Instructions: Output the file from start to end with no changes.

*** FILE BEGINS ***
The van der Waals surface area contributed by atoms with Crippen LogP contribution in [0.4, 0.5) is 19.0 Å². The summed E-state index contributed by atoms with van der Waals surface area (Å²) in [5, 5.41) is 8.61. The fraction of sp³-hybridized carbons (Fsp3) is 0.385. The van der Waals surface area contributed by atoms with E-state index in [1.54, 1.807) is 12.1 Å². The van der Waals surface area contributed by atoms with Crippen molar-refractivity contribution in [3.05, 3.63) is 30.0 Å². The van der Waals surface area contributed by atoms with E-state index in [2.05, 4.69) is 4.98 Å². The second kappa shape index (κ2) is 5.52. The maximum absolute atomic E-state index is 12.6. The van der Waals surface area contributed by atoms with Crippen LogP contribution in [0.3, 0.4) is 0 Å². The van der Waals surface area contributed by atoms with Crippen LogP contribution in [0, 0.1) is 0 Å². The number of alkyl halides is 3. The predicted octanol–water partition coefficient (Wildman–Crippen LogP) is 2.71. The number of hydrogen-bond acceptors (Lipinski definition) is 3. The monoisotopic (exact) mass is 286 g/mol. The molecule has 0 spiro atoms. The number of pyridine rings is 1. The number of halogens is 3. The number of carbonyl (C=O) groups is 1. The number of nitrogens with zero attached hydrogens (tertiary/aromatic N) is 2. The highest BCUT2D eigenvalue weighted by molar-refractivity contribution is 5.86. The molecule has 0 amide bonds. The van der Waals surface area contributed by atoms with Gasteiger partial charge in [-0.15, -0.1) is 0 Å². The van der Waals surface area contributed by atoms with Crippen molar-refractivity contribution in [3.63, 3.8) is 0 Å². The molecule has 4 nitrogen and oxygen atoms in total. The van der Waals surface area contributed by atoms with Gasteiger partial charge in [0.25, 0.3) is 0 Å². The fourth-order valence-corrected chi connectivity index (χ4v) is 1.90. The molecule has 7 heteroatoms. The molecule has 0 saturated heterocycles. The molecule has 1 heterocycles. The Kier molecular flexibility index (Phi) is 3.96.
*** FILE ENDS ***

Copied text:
The van der Waals surface area contributed by atoms with Crippen LogP contribution in [0.4, 0.5) is 19.0 Å². The summed E-state index contributed by atoms with van der Waals surface area (Å²) in [5, 5.41) is 8.61. The fraction of sp³-hybridized carbons (Fsp3) is 0.385. The van der Waals surface area contributed by atoms with E-state index in [1.54, 1.807) is 12.1 Å². The van der Waals surface area contributed by atoms with Crippen molar-refractivity contribution in [3.05, 3.63) is 30.0 Å². The van der Waals surface area contributed by atoms with E-state index in [2.05, 4.69) is 4.98 Å². The second kappa shape index (κ2) is 5.52. The maximum absolute atomic E-state index is 12.6. The van der Waals surface area contributed by atoms with Crippen LogP contribution in [0.3, 0.4) is 0 Å². The van der Waals surface area contributed by atoms with Crippen LogP contribution in [0, 0.1) is 0 Å². The number of alkyl halides is 3. The predicted octanol–water partition coefficient (Wildman–Crippen LogP) is 2.71. The number of hydrogen-bond acceptors (Lipinski definition) is 3. The monoisotopic (exact) mass is 286 g/mol. The molecule has 0 spiro atoms. The number of pyridine rings is 1. The number of halogens is 3. The number of carbonyl (C=O) groups is 1. The number of nitrogens with zero attached hydrogens (tertiary/aromatic N) is 2. The highest BCUT2D eigenvalue weighted by molar-refractivity contribution is 5.86. The molecule has 0 amide bonds. The van der Waals surface area contributed by atoms with Gasteiger partial charge in [-0.15, -0.1) is 0 Å². The van der Waals surface area contributed by atoms with Crippen molar-refractivity contribution in [3.63, 3.8) is 0 Å². The molecule has 4 nitrogen and oxygen atoms in total. The van der Waals surface area contributed by atoms with Gasteiger partial charge in [0.25, 0.3) is 0 Å². The fourth-order valence-corrected chi connectivity index (χ4v) is 1.90. The molecule has 7 heteroatoms. The molecule has 0 saturated heterocycles. The molecule has 1 heterocycles. The Kier molecular flexibility index (Phi) is 3.96.